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Computer game Tetris can help with post-traumatic stress disorder
Researchers have found that playing the Tetris computer game can help people with post-traumatic stress disorder (PTSD) to relieve involuntary visual memories of the traumatic experience. This also reduces the number of so-called flashbacks.
Post-traumatic stress disorders after traumatic events
If people have experienced terrible things, so-called post-traumatic stress disorder (PTSD) can occur in addition to anxiety disorders and depression, even if the dramatic experiences were weeks or months ago, sometimes even years ago. Flashbacks occur again and again for those affected. To mitigate this, playing the Tetris computer game can help. Researchers from Germany and Sweden have now found that out.
There are not enough therapy places
Experts say that involuntary visual memories of traumatic experiences are one of the most serious symptoms of PTSD.
"PTSD can be treated well with the available therapies," explains Prof. Dr. Henrik Kessler from the Clinic for Psychosomatic Medicine and Psychotherapy in the LWL University Hospital of the Ruhr University Bochum in a message.
"However, there are many more patients than therapy places," said the senior doctor and trauma therapist.
That is why researchers are looking for methods outside of conventional treatments that can alleviate symptoms.
Tetris can suppress flashbacks
About ten years ago, Prof. Emily Holmes from the Karolinska Institutet in Sweden and colleagues found out that the computer game Tetris can suppress flashbacks triggered by horror films in healthy people if it is played shortly after watching the film.
A research team around Prof. Kessler and his Bochum colleague Dr. Aram Kehyayan and Prof. Emily Holmes have now tested whether this effect can also help patients with PTSD, for whom the cause of the stressful memories is often years ago.
Their results, published in the journal "Journal of Consulting and Clinical Psychology", fuel hopes for a method that can alleviate the symptom of flashbacks without a therapist.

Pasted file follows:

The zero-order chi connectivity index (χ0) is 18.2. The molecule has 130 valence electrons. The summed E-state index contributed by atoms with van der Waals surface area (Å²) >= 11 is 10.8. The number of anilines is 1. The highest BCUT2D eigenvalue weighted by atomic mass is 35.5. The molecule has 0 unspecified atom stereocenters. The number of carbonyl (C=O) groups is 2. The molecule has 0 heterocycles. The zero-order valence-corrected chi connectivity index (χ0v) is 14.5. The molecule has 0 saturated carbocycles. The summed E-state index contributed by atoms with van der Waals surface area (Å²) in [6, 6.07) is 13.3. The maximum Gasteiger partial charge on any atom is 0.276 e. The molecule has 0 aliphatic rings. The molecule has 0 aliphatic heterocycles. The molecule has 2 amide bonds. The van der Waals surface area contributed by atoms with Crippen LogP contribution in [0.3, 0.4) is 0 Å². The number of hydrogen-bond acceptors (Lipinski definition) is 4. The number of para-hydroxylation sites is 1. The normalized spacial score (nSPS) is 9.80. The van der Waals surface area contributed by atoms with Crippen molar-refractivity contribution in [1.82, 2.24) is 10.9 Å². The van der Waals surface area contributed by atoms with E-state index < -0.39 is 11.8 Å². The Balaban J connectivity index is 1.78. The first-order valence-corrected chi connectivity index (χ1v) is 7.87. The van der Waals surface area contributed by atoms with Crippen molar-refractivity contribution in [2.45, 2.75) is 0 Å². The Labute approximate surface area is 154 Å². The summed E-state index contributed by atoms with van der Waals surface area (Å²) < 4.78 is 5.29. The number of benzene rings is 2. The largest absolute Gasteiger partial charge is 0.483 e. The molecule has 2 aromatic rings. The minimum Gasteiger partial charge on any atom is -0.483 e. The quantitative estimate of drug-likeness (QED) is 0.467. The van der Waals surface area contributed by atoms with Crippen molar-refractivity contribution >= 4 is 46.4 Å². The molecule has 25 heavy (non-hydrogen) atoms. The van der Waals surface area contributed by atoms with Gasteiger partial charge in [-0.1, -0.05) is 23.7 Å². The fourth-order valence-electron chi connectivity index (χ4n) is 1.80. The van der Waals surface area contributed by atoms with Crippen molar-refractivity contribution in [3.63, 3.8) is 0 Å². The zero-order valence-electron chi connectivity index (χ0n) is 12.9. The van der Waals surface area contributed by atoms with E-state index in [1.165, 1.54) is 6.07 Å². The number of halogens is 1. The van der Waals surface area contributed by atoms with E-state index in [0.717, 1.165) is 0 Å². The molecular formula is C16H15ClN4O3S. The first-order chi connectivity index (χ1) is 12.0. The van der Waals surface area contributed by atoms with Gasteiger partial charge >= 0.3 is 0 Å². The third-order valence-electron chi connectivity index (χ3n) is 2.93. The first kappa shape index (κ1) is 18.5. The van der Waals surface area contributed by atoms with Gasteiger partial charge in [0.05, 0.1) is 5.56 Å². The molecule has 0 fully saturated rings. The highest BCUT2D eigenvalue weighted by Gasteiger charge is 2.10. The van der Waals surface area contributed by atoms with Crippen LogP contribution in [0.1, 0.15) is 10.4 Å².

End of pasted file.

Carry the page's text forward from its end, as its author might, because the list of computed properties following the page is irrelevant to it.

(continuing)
Special intervention completed
According to the information in the study, 20 patients with complex PTSD who were inpatient for regular therapy for six to eight weeks in the clinic for psychosomatic medicine and psychotherapy took part.
In addition to the usual individual and group therapies, the study participants completed a special intervention.
They wrote one of their stressful memories on a piece of paper, then tore up the piece of paper - without talking about the content - and then played Tetris on a tablet for 25 minutes.
The subjects always indicated several different flashbacks, for example experiences of violence in different situations, the occurrence of which they noted in a diary over the weeks.
For each intervention, which took place from week to week, the patients always focused only on the content of a specific flashback.
Flashback frequency decreased
As the researchers found, only the frequency of flashback, the content of which was focused in the week, decreased specifically in the days and weeks after the intervention.
For the not yet focused flashback content, the number of flashbacks remained relatively constant. Over the weeks, different flashback contents were focused in succession, the frequency of which subsequently decreased in time.
The total number of flashbacks decreased by an average of 64 percent for the particular situation.
Flashbacks, the content of which was never focused, only decreased by eleven percent. The intervention was effective in 16 of the 20 patients tested.
Suspected underlying mechanisms
The scientists believe that the method's success is based on the following mechanism:
If patients get a detailed picture of the stressful memory, this probably activates areas for spatial-image processing in the brain; comparable areas could also be important for playing Tetris.
Both tasks therefore require comparable and limited resources, there is interference.
Whenever a patient deliberately recalls the content of a flashback, the associated memory trail becomes temporarily unstable.
If interference occurs during this time, the memory trace could be weakened again, the researchers suspect.
Trauma therapy cannot be replaced
"In our study, the intervention was accompanied by a team member, but this did not take an active role and did not read the written traumatic memories," explains Kessler.
"Our hope is that we can derive a treatment that people could carry out on their own if no therapy place is available," said the expert.
"However, the intervention cannot replace a complex trauma therapy, but only alleviate a central symptom, the flashbacks."
The researchers also point out that further scientific studies with control conditions and on a significantly larger number of patients are necessary to confirm the effectiveness of the method.
The team around Kessler and Kehyayan is currently carrying out these studies. They also get to the bottom of the exact mechanisms of the effect in healthy people in basic studies. (ad)